BDN Readers’ confectionary creations get put to the test

Posted Dec. 17, 2010, at 6:43 p.m.
Left to right: Ann Marie Orr, Arlene Boyle and Dan Cashman compare notes as they judge the 14 entries in the  Bangor Daily News' holiday candy contest in the BDN cafeteria Tuesday , Dec. 14, 2010. (Bangor Daily News/John Clarke Russ)
Left to right: Ann Marie Orr, Arlene Boyle and Dan Cashman compare notes as they judge the 14 entries in the Bangor Daily News' holiday candy contest in the BDN cafeteria Tuesday , Dec. 14, 2010. (Bangor Daily News/John Clarke Russ)

A sweet tooth can be a dangerous thing — especially at the holidays. One look at a plate of fudge at a workplace party or on Christmas Eve, and things can go from virtuous to sinful in a matter of moments. So when containers of homemade candies from all corners of the state began arriving at the Bangor Daily News last week, all of which were entries in our Holiday Candy Contest, we had to take steps to ensure their safety.

A bag of pretty homemade marshmallows in both coconut and peppermint flavors, submitted by Novilla Rollins of Bangor, brought roving eyes from hungry reporters. A box of salty and sweet Butter Nut Crunch, created by Jeanne Dunphy of Hermon, had to be locked away. There were exactly six pieces of Snowy Branches, delectable clusters of crunchiness and creaminess submitted by Patricia MacArthur of Princeton. Any fewer in the box would have been noticed.

In the end, of course, our BDN staffers remained nice instead of naughty. We taste-tested each submission — 14 in total — on Tuesday afternoon. Our panel of judges consisted of Ann Marie Orr, creator of Ann Marie’s Secret Sauce and owner of Ann Marie’s Kitchen in Bangor; Arlene Boyle, a BDN employee and owner of Holden-based candy making business Kara’s Homemade Delights; and Dan Cashman, owner of Cashman Communications in Bangor, possessor of a serious sweet tooth and host of “The Nite Show” that airs at 11:30 p.m. Saturdays on WABI-TV.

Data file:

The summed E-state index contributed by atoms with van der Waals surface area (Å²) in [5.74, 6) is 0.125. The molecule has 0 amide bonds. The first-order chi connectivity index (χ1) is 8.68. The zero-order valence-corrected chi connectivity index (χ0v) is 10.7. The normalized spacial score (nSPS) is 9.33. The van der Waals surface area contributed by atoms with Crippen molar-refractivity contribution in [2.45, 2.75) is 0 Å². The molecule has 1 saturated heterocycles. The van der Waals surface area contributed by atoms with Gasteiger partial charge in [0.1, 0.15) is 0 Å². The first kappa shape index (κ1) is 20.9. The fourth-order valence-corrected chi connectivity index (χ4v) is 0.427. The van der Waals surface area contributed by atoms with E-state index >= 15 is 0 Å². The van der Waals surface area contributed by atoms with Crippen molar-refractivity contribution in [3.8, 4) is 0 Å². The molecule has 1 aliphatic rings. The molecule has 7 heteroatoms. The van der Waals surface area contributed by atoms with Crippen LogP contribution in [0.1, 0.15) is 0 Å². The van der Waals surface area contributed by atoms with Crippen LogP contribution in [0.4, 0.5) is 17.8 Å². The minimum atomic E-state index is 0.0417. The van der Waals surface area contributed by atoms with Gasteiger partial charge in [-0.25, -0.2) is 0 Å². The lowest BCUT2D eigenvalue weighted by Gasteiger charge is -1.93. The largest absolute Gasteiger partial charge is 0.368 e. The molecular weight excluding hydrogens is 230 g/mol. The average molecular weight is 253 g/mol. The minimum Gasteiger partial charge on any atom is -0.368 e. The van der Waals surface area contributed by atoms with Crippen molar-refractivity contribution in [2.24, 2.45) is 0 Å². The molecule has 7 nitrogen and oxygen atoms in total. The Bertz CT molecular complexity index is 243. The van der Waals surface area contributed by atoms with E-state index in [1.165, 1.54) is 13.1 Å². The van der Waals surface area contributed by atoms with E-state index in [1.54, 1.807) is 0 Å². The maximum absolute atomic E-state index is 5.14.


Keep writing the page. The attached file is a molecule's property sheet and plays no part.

Candies were judged on appearance, texture and overall appeal, on a scale of 1-10 for each category. The final ratings were added up, all the judges’ scores were combined, and we settled on the top three winners.

In first place was Ken Doiron of Bangor, who got 84 out of 90 possible points for his Tiger Butter, a creamy, decadent treat with the consistency of fudge and the look of a bark or brittle. Doiron found the recipe in a Bangor Daily News article a number of years ago.

“It caught my eye due to its simplicity,” said Doiron. “I have made it on special occasions ever since it was in the paper, and it is a requested favorite at family gatherings.”

Doiron mixes melted white chocolate and crunchy peanut butter together, spreads it out on a wax paper coated cookie sheet, and drizzles semisweet chocolate over it, in a visually appealing swirl. Judges praised everything from its look to its taste.

“Everything about it was really yummy,” said Orr. “Not too heavy, not too light. And the flavor combination is perfect.”

Second place, with 81 points, went to Marjorie White of the Washington County town of Brookton, with her Orange Chocolates. Judges appreciated the soft, melt-in-your-mouth texture of the orange caramel base, dipped in a chocolate butterscotch mixture.

“[The recipe was] given to me by my sister-in-law Agnes Foss, who was a home economics teacher at Lee Academy,” said White. “I have been making these and other kinds for 40 years.”